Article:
Portraits of Wildflowers

Perspectives on Nature Photography

A good sunflower colony

with 35 comments

Click to enlarge.

A recent post focused on two sunflowers in a large colony. Now here’s a panorama showing how wild sunflowers (Helianthus annuus) can take over a field. I found this bright yellow colony on the Blackland Prairie along Gregg-Manor Rd. east of TX 130 on June 10th. Texas knows how to do wildflowers, yes indeed.

I’m tempted to say the way I cropped this photograph shows the influence of my Indian friend Pano Rama, but I would never say such a thing.

© 2020 Steven Schwartzman

Written by Steve Schwartzman

June 15, 2020 at 7:45 AM

35 Responses

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  1. At least you didn’t punish us with a bad photo!


    June 15, 2020 at 7:50 AM

    • Now you’ve reminded me of “Let the punishment fit the crime”:


      Steve Schwartzman

      June 15, 2020 at 7:58 AM

      • If I’ve heard that, it didn’t stick, but the lyrics are hilarious, and remarkably contemporary. I especially enjoyed this section: as good an explanation for my career change as there could be:

        “All prosy dull society sinners,
        Who chatter and bleat and bore,
        Are sent to hear sermons
        From mystical Germans
        Who preach from ten till four.”

        Those “mystical Germans” can wear a person out.


        June 15, 2020 at 8:10 AM

        • Who’d have thought this song would come so close to home for you? The next time the Mikado plays in Houston (which does have a Gilbert and Sullivan group), perhaps you can go see a performance.

          Steve Schwartzman

          June 15, 2020 at 2:12 PM

  2. Your photo makes me a bit envious, Steve. Texas must be the land where all sorts of wildflowers flourish. Here in Canada, we have to put seeds into the ground to enjoy the sight of a few sunflowers in our garden. Over there in Texas, they grow wild in abundance. Great photo inspired by your friend Pano!

    Peter Klopp

    June 15, 2020 at 7:58 AM

    • Texas is indeed the land where all sorts of wildflowers flourish. That’s why I never run out of pictures to post here. While it’s not that way up there, you have scenery that nothing here can come close to rivaling.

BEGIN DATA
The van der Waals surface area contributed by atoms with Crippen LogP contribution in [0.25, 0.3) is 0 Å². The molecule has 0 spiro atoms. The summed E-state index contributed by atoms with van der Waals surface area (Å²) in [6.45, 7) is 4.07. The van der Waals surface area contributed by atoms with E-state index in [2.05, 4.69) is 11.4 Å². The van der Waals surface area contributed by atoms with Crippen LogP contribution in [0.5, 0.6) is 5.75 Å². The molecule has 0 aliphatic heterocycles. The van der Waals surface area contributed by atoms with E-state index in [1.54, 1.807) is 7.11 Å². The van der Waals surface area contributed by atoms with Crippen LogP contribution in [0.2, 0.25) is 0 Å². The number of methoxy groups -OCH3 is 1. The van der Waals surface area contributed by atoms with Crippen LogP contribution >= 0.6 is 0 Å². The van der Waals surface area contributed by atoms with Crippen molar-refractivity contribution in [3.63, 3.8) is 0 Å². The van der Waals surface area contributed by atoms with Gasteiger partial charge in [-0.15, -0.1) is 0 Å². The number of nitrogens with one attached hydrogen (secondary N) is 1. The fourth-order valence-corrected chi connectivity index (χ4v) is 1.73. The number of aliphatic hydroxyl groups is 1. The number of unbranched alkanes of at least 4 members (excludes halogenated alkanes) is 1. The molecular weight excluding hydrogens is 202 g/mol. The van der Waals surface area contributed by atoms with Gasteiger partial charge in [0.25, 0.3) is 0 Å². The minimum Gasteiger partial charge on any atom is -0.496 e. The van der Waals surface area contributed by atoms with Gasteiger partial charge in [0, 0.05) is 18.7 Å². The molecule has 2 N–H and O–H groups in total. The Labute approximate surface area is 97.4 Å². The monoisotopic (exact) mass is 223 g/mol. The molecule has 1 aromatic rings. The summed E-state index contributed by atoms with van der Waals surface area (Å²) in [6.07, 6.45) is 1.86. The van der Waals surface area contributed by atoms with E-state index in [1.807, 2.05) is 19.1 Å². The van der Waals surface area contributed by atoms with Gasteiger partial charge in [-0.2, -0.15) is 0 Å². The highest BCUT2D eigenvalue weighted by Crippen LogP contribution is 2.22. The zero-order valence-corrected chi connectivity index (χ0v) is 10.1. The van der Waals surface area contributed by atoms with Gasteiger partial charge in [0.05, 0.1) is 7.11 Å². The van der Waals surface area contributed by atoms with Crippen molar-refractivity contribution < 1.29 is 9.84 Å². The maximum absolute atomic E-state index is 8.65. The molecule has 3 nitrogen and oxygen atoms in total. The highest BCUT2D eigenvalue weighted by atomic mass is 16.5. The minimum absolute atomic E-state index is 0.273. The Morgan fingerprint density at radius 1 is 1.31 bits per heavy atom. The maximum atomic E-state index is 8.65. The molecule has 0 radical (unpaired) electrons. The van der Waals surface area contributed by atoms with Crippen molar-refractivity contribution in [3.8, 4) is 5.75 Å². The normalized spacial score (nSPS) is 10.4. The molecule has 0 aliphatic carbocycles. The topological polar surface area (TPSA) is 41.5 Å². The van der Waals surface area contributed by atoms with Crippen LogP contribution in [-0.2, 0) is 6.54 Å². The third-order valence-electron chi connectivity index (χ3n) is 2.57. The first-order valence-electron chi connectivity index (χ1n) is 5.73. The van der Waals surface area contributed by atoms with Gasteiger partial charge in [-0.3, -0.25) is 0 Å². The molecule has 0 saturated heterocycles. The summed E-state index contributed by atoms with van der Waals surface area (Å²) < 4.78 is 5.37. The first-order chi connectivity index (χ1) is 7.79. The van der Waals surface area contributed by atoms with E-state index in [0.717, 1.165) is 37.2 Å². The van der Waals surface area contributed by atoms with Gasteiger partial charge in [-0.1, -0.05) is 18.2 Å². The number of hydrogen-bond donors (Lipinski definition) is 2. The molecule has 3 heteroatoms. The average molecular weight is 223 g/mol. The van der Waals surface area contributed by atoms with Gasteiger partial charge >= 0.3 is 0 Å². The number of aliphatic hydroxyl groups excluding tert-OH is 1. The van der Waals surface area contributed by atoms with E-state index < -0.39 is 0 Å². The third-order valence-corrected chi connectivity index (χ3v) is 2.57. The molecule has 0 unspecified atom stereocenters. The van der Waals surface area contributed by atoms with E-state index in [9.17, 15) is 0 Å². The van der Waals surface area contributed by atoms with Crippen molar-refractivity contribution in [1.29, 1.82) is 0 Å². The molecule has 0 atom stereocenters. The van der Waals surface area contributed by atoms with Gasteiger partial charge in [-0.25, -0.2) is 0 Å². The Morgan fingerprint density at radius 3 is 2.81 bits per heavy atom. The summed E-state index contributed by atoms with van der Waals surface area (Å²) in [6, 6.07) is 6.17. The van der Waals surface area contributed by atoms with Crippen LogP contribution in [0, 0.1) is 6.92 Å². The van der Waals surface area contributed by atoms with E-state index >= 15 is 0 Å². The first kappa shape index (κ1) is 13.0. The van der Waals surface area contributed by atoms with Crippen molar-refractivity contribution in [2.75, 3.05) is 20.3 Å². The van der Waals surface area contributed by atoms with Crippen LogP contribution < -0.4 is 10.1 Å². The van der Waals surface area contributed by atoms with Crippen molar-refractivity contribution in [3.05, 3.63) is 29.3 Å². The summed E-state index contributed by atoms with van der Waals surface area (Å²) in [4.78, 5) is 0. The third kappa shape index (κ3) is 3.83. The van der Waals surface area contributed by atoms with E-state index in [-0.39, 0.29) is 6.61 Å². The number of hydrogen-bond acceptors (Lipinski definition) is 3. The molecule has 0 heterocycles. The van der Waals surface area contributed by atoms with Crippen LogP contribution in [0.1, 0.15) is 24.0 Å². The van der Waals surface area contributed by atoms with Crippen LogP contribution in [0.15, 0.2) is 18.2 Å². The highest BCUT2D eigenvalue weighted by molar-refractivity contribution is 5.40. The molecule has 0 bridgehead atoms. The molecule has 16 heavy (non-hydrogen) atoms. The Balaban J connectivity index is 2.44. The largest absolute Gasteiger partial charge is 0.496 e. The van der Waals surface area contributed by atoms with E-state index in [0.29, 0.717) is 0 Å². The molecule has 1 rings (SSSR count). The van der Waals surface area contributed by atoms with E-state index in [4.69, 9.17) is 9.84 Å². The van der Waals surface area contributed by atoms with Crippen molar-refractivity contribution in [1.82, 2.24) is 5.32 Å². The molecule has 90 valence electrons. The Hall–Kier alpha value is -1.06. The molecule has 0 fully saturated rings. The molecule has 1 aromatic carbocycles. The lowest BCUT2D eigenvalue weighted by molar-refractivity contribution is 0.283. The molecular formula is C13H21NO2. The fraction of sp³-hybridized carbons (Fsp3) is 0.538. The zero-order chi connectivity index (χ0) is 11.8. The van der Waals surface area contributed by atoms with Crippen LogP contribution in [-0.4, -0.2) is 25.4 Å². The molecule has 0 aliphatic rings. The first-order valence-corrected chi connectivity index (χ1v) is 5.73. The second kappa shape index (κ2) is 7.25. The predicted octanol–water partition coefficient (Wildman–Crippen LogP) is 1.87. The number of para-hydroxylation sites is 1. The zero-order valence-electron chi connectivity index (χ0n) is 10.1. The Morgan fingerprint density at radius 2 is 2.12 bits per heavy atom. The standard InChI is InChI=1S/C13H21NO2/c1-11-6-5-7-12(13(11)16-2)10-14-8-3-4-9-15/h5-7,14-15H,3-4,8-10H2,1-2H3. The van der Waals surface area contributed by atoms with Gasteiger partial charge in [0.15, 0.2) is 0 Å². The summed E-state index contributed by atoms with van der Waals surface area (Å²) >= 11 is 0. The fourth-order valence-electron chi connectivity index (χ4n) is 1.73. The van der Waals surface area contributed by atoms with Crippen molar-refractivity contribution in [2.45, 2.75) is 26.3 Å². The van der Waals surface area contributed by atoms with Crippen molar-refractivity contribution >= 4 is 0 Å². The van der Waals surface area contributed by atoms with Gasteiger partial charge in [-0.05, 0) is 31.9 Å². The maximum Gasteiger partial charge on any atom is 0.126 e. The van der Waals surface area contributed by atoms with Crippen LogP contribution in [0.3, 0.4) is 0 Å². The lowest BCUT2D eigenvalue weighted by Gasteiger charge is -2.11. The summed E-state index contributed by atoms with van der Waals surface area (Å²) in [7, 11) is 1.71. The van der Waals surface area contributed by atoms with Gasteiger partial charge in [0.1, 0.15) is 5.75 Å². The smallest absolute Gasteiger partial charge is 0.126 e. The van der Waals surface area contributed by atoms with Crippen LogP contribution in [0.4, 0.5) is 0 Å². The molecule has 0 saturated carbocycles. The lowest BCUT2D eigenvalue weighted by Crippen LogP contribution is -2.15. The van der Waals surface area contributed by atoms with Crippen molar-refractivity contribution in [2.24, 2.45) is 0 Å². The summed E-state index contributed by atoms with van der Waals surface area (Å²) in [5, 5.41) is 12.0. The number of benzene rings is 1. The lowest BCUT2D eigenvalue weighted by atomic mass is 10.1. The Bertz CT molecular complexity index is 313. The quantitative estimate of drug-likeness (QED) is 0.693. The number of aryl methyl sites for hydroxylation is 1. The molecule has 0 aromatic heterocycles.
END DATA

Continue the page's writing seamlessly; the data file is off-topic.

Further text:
Steve Schwartzman

      June 15, 2020 at 2:09 PM

  3. A great panorama, am realising it is such a skill to take meadow photos.


    June 15, 2020 at 8:03 AM

    • It can be hard. In this case the meadow was fenced so I had to use a long telephoto lens, which in turn meant I didn’t get as much depth of field as I would have liked. Oh well, you take what you can get, and having all the farther sunflowers out of focus isn’t so bad. Some people even prefer it.

      Steve Schwartzman

      June 15, 2020 at 2:15 PM

  4. Before I click to enlarge, I need my sunglasses. 🙂 Great shot of these happy, sunny beauties!


    June 15, 2020 at 8:03 AM

  5. I have some friends now living outside of Austin and your wonderful wildflower photos, Steven, have made me realize that early June would be a wonderful time to visit them next year.

    Mike Powell

    June 15, 2020 at 8:32 AM

    • If you can swing it, late May would let you see more of the tail end of our spring wildflower season. In early June the sunflowers are going strong, true, but other things will probably have passed their prime. Whenever you come, let me know and we can go out in nature.

      Steve Schwartzman

      June 15, 2020 at 2:36 PM

      • My friends actually live in Pflugerville, a place that I noted you had visited during your recent photo forays. I am retired now so I have a pretty good amount of flexibility in timing.

        Mike Powell

        June 15, 2020 at 2:51 PM

        • Happy retirement. If you came in the second week of May you could see that fantastic wildflower meadow in Pflugerville—provided it lasts another year.

          Steve Schwartzman

          June 15, 2020 at 2:55 PM

  6. There is nothing that says “Joy!” like a colony of sunflowers!

    Lavinia Ross

    June 15, 2020 at 8:34 AM

  7. RAD!


    June 15, 2020 at 10:32 AM

  8. Texas sure does know how to grow wildflowers! Unfortunately, they don’t really grow naturally in my part of the state, but I planted a bunch in my backyard flower bed along with zinnias and a whole mess of things. They’re growing nicely and I can’t wait to see the blooms.

    Kaleigh Brillon

    June 15, 2020 at 10:37 AM

    • West Texas can be hard a hard place, given the limited rainfall. You might do well to plant some of the wildflowers that grow natively in your area and that have evolved to thrive in that climate.

      Steve Schwartzman

      June 15, 2020 at 2:48 PM

  9. Boom!

    Michael Scandling

    June 15, 2020 at 10:40 AM

  10. A fabulous field, and your telephoto did just fine.


    June 15, 2020 at 6:33 PM

    • Speaking of f’s, I believe this field is normally agricultural; leaving it fallow let the sunflowers take over. Similarly, I recently went to check out a field that I saw wonderfully covered with sunflowers some years ago, and this year I found it plowed in preparation for cultivation.

      Steve Schwartzman

      June 15, 2020 at 9:13 PM

  11. A “good” sunflower colony… have you ever seen a “bad” colony” of native plants/wildflowers?


    June 16, 2020 at 3:39 AM

  12. […] the morning of June 10, after I took pictures of wildflowers at a few places on the Blackland Prairie in far northeast Austin, I wandered south and then west to […]

  13. I say, I say…That’s a lot of flowers, son.

    Steve Gingold

    June 20, 2020 at 12:58 PM

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